“All my life one of my greatest desires has been to travel – to see and touch unknown countries, to swim in unknown seas, to circle the globe, observing new lands, seas, people, and ideas with insatiable appetite, to see everything for the first time and for the last time, casting a slow, prolonged glance, then to close my eyes and feel the riches deposit themselves inside me calmly or stormily according to their pleasure, until time passes them at last through its fine sieve, straining the quintessence out of all the joys and sorrows.”
“I was happy, I knew that. While experiencing happiness, we have difficulty in being conscious of it. Only when the happiness is past and we look back on it do we suddenly realize – sometimes with astonishment – how happy we had been.”
“Happy is the man, I thought, who, before dying, has the good fortune to sail the Aegean sea.”
“I felt once more how simple and frugal a thing is happiness: a glass of wine, a roast chestnut, a wretched little brazier, the sound of the sea. Nothing else.”


Contemporary South Korean Art – Youngseon You

Below – “She’s getting ready to go out”; “Perfume”; “Monet – 153”; “company”; “Fighting – to her”; “Narcissism”: “Moon jar – Dream.”


This Date in Literary History: Born 18 February 1909 – Wallace Stegner, an American novelist, short story writer, historian, environmentalist, author of “The Angle of Repose” and “The Spectator Bird,” and recipient of both the National Book Award and the Pulitzer Prize.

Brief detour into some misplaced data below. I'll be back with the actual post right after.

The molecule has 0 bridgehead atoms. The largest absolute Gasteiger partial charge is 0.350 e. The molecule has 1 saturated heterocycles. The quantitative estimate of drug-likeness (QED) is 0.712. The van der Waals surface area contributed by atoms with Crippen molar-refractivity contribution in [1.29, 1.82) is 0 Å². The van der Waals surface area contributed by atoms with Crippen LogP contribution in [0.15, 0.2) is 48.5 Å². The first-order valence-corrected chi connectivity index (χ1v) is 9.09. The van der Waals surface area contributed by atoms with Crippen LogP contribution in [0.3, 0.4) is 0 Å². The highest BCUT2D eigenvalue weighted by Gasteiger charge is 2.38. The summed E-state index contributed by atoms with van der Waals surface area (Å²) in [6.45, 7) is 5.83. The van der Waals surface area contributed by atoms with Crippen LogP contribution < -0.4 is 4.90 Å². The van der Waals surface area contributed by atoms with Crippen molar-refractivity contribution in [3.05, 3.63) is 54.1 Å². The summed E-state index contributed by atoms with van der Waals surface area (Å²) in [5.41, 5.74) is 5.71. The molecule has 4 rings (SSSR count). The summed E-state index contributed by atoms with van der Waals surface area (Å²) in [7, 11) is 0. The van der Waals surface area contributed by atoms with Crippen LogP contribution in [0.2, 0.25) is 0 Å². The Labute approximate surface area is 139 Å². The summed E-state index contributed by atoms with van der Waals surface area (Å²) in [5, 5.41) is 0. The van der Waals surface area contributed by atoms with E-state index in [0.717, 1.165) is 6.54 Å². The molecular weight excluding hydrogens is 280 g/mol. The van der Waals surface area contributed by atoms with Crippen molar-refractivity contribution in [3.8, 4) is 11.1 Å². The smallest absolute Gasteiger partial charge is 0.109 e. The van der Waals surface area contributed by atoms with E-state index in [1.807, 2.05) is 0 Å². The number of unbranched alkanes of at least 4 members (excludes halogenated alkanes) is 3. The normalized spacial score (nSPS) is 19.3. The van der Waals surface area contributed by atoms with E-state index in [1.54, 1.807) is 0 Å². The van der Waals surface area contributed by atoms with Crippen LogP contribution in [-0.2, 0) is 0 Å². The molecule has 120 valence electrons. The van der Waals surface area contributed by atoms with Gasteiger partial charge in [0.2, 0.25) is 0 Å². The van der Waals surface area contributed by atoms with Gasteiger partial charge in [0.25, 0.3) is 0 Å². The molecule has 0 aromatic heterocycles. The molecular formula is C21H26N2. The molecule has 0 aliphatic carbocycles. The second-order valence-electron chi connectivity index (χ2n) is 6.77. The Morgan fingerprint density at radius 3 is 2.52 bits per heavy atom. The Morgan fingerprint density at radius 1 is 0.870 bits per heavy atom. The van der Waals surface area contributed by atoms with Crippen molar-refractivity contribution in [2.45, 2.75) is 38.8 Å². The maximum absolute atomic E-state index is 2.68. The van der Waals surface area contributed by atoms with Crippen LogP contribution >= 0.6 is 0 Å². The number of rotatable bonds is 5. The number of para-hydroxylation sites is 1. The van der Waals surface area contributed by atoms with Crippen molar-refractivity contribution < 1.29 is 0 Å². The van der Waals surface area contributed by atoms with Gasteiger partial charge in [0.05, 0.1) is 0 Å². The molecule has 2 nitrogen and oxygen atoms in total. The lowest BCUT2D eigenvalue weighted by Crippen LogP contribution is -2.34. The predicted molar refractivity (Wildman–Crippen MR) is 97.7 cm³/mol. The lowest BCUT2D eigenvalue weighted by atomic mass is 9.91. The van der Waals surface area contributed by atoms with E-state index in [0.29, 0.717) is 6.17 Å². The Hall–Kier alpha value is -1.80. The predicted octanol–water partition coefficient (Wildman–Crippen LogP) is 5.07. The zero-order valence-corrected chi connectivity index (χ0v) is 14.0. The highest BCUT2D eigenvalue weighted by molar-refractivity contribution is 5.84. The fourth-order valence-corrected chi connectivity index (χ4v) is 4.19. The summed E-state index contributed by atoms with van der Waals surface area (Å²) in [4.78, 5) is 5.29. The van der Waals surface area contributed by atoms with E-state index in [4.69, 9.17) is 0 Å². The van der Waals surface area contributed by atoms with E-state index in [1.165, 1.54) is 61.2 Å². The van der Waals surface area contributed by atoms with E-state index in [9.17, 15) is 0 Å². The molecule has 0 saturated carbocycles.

Some quotes from the work of Wallace Stegner:

“Whatever landscape a child is exposed to early on, that will be the sort of gauze through which he or she will see all the world afterwards.”
“Something will have gone out of us as a people if we ever let the remaining wilderness be destroyed … We simply need that wild country available to us, even if we never do more than drive to its edge and look in.”
“One cannot be pessimistic about the West. This is the native home of hope. When it fully learns that cooperation, not rugged individualism, is the quality that most characterizes and preserves it, then it will have achieved itself and outlived its origins. Then it has a chance to create a society to match its scenery.”
“National parks are the best idea we ever had. Absolutely American, absolutely democratic, they reflect us at our best rather than our worst.”
“Something will have gone out of us as a people if we ever let the remaining wilderness be destroyed; if we permit the last virgin forests to be turned into comic books and plastic cigarette cases; if we drive the few remaining members of the wild species into zoos or to extinction; if we pollute the last clear air and dirty the last clean streams and push our paved roads through the last of the silence.”